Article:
26 responses

  1. Shaina
    June 7, 2010

    I adore cheese curds. I don’t know that I could have even put a dent in 35 pounds of poutine, though you can bet I’d give it a try.

  2. Jessica
    June 7, 2010

    Those fritters look delicious – I’m going to have to try those. Thanks!

  3. Jessica
    June 7, 2010

    Poutine recipe? Pretty please?

  4. JulieVR
    June 7, 2010

    Sorry, you’ll have to ask CharCut!

  5. bellini valli
    June 7, 2010

    It has been a challenge, but you have come up with some very tasty meals. I am sure there are home cooks that would appreciate ideas of what to do with their hampers…and that poutine…my all time favourite snack food!!!!!!

  6. Lori
    June 7, 2010

    You had me at duck fat…

  7. Robin (Hippo Flambe)
    June 7, 2010

    Julie, I just wanted to say how great your thoughts have been to read this week. Many folks can forget when doing this for a week that it is different when it is your life. It is distressing how unhealthy much of the food in your hamper was.


  8. Andi
    June 7, 2010

    As I recall, one of your hamper items was a cake mix but no frosting – could that have been adapted to be the fritter coating if you were a person without those extra resources on your shelf? And yeah, lots of less than optimally healthy products in the basket – but unless donors are willing to donate the GOOD stuff, then yes, recipients will get a lot of cheap stuff – and the challenge will be how to utilize it in a tasty and creative way. I’m sure your recipes – especially some of your new legume ones – would be a welcome addition to the hampers.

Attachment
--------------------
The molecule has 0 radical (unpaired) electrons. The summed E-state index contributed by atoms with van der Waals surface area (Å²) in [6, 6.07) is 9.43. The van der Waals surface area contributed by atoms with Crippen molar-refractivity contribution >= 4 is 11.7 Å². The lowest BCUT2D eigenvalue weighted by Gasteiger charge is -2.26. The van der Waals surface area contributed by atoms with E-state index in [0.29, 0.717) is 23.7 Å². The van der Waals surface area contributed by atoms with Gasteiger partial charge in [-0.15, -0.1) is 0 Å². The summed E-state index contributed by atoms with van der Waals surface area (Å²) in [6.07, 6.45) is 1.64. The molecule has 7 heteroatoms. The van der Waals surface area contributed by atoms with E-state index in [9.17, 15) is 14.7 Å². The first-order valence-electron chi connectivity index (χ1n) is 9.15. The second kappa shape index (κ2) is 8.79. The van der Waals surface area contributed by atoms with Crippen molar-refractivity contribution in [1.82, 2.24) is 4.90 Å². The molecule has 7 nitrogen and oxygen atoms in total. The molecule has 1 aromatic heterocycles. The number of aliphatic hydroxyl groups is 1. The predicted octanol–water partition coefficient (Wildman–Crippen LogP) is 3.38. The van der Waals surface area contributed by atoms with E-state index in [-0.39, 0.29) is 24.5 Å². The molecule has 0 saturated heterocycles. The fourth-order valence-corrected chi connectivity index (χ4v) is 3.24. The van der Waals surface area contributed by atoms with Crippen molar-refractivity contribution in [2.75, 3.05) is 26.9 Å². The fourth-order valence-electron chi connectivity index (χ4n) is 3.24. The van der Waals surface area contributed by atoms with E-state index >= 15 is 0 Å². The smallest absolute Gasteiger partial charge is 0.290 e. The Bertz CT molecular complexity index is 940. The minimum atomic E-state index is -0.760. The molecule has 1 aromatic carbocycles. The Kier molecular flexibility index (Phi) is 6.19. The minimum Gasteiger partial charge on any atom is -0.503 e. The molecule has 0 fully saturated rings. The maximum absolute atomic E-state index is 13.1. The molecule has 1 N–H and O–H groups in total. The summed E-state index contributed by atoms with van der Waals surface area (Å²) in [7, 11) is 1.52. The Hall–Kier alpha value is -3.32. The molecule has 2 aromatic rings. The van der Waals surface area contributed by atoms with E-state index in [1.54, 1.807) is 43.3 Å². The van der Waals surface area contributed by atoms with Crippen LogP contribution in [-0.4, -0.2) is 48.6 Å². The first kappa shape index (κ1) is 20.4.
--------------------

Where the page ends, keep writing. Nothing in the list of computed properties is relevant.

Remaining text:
9. Carol SB
    June 7, 2010

    My dear Julie, I’ve had the same idea occur to me so many times that I just had to toss it out there. When I’ve donated to the food bank in the past, I’ve given a lot of thought to how the food i’m donating fits together (although i know it’ll be re-arranged, and likely not go all together anyhow). And what I WISH I could do is put together kits. You know, like a “soup kit”, with a baggie of mixed beans and the instructions on it (how to presoak and then boil these particular beans), along with a package of spices (“add at such-and-such time”) and a can of tomatoes and a can of “flakes of ham”. It’s that “prepackaged convenience” factor, just takes the recipient a bit longer than KD. But the thing is, it’d all be pre- measured, approachable, and simple. Instructions attached.
    HOWEVER… for good and obvious reasons, a baggie of spices put together by Jane Doe ain’t gonna make it past the good folks at the food bank, who have likely seen pretty near everything.
    Can you think of a way to be able to make up kits like this (and a “Pizza” kit, and a “curry kit”, “scones and tea” kit… so many possibilities)?